As summer ends in the northern hemisphere, we spend less time in the sun and the sun’s intensity decreases. Both of these factors decrease the amount of vitamin D our skin is able to produce. Vitamin D is both a nutrient that we eat and a hormone that our bodies make when our skin is exposed to ultraviolet B (UVB) rays. Because foods naturally rich in vitamin D are limited (fatty fish like salmon, tuna & sardines), we are dependent on fortified foods (milk and breakfast cereals in the U.S.) and supplements to meet our needs. But we still may not be getting enough. Worldwide, vitamin D deficiencies are found on all continents, in all ethnic groups, and across all ages. Some surveys suggest that half of the world’s population is vitamin “D-ficient” which research is showing may increase the risk of a host of chronic diseases like osteoporosis, heart disease, some cancers and multiple sclerosis, as well as infectious diseases like tuberculosis and seasonal flu.
Vitamin D is best known for its role in bone health. Without the “sunshine vitamin” the body is not able to absorb the calcium it ingests, so it steals calcium from bones; increasing the risk of osteoporosis and bone fractures. Vitamin D also helps maintain normal blood levels of phosphorus, another bone-building mineral. For this contribution alone, vitamin D is essential, but research over the past 10 years has led to the discovery of vitamin-D-receptors on essentially all tissues and cells in the body, expanding its benefits beyond bone health. Laboratory studies reveal that vitamin D can reduce cancer cell growth, increase muscle strength and play a critical role in controlling infections and immune response.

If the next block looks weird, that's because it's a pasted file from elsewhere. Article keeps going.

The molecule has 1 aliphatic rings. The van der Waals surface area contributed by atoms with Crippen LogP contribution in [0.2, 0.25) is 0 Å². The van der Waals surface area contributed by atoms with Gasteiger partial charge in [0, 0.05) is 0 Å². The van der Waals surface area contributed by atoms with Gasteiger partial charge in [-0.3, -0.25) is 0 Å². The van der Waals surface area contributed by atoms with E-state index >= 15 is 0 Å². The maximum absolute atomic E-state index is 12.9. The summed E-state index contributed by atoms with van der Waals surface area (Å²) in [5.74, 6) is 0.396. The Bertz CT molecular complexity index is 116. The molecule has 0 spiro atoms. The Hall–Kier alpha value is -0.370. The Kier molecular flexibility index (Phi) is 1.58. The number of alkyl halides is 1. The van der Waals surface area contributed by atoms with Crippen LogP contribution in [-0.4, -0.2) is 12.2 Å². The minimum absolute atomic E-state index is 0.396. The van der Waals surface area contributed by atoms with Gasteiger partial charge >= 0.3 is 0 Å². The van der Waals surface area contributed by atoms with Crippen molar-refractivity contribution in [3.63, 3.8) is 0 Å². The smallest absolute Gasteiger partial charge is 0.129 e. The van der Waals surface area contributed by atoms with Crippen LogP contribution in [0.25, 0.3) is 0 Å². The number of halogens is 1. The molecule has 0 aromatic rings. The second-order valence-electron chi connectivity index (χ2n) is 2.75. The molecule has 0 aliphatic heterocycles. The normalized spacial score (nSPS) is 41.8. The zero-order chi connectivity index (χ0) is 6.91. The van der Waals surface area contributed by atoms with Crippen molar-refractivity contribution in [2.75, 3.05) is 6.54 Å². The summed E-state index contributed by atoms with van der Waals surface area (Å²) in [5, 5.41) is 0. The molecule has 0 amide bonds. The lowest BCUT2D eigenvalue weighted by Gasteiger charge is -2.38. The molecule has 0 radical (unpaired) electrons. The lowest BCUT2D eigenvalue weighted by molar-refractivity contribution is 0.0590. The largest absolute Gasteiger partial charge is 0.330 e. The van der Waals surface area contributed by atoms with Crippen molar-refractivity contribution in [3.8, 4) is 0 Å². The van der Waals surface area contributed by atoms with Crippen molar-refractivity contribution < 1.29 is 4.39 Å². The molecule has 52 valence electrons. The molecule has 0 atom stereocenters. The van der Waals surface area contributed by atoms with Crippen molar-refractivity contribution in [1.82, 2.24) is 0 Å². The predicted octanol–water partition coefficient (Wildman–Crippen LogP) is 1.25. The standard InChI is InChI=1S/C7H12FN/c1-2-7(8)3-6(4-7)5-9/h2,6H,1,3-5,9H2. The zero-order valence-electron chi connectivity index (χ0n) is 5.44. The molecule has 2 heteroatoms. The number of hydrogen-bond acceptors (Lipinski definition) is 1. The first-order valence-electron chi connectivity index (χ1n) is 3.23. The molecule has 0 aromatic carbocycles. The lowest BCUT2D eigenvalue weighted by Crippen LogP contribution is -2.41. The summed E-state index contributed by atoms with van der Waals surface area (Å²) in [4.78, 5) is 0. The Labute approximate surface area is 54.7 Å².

Vitamin D deficiency is defined as a blood level less than 20 nanograms per milliliter or 20ng/mL. However, levels that low have been linked to poor bone density falls, fractures, cancer, immune dysfunction, cardiovascular disease, and hypertension. Many experts recommend >30ng/mL and suggest that 800 to 1000 IU of vitamin D per day is required to maintain that level. Many people may need 2,000 IU per day (or more) for adequate blood levels particularly if they have darker pigmented skin, spend winters in higher latitudes, spend little time in the sun or regularly use sunscreen, are elderly or obese. If you fall into one of these groups, taking 2000 IU per day is reasonable and well within the safe daily range for adults as determined by the Institute of Medicine’s (IOM) most recent recommendations for dietary reference intakes (Nov. 2010). Note, the IOM also recommends vitamin D supplementation for breastfed infants and children in smaller doses.